The Protected Disclosures (Amendment) Bill will enhance rights for whistle-blowers and will create new obligations for employers. The Bill when enacted will transpose the EU Whistleblowing Directive (Directive (EU) 2019/1937).

The existing Irish legislation on whistleblowing (The Protected Disclosures Act 2014) creates protections for employees who report wrongdoing in their workplace. It prevents employers from penalising such workers. The new law goes further by extending the categories of people who will be protected by the legislation. Shareholders, board members, interns, volunteers and job-applicants will gain whistle-blower protections.

The protections will be enhanced in civil proceedings with the burden of proof requiring employers to prove that any act of penalisation was not by reason of the protected disclosure. As with other reversals of the burden of proof, this is likely to be difficult for employers so they will have to thread very carefully if an employee has made a report of wrongdoing in the workplace.

Organisations with greater than fifty employees will be obliged to establish formal procedures to deal with protected disclosures (similar to current public sector requirements). Those who receive protected disclosures will be obliged to acknowledge receipt within seven days, and investigate the allegations in order to give feedback to the whistle-blower within three months. The feedback must include information on what action has been taken or will be taken to address the wrongdoing.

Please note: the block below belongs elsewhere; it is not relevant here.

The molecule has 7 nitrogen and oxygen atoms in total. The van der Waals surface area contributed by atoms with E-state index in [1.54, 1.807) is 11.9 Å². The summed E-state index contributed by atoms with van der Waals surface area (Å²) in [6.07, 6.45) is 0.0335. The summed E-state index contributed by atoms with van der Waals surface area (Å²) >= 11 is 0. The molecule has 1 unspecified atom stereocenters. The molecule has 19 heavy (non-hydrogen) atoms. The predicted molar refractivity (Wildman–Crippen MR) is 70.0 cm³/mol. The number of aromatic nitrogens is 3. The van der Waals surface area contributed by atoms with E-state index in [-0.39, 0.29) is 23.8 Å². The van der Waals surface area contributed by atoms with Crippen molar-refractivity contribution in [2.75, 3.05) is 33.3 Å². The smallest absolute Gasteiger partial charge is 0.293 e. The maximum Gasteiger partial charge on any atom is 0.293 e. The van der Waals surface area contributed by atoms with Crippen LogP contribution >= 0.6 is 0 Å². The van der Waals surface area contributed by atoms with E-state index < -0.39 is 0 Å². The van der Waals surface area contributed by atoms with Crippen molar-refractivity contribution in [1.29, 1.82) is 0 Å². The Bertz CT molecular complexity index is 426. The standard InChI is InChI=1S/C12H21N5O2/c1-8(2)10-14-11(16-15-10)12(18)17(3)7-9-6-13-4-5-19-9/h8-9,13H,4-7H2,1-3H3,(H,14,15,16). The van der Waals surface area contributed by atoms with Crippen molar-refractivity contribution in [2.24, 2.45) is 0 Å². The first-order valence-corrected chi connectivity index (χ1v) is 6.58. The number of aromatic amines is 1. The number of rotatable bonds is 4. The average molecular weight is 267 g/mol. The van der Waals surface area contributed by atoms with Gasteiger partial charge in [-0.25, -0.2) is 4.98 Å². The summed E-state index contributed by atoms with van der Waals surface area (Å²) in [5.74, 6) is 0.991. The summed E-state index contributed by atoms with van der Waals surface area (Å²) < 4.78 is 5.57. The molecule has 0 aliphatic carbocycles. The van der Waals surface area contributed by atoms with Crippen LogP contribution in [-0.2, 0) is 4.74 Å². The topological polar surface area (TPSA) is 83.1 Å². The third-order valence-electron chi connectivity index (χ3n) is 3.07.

A new Office of the Protected Disclosures Commissioner will be created within the Office of the Ombudsman. It will have responsibility for directing protected disclosures to the most appropriate body, if the situation is unclear and in the case of disclosures relating to Government Ministers.

Criminal offences for employers will be created in relation to failure to establish reporting channels, penalisation of whistle-blowers, attempts to prevent a person from making a protected disclosure, taking vexatious litigation against whistle-blowers and wrongful disclosure of the identity of whistle-blowers.

Employers are always advised to proceed with caution when faced with a protected disclosure. The new legislation makes it even more important for employers to have proper procedures in place and to deal appropriately with all allegations of wrongdoing.

The above is provided for information purposes and is not intended as legal advice. We, at Fitzsimons Redmond LLP, would be happy to talk to you about preparing for or dealing with a protected disclosure. Please contact us on 01-676 3257.

By Lisa Quinn O’Flaherty

Partner at Fitzsimons Redmond LLP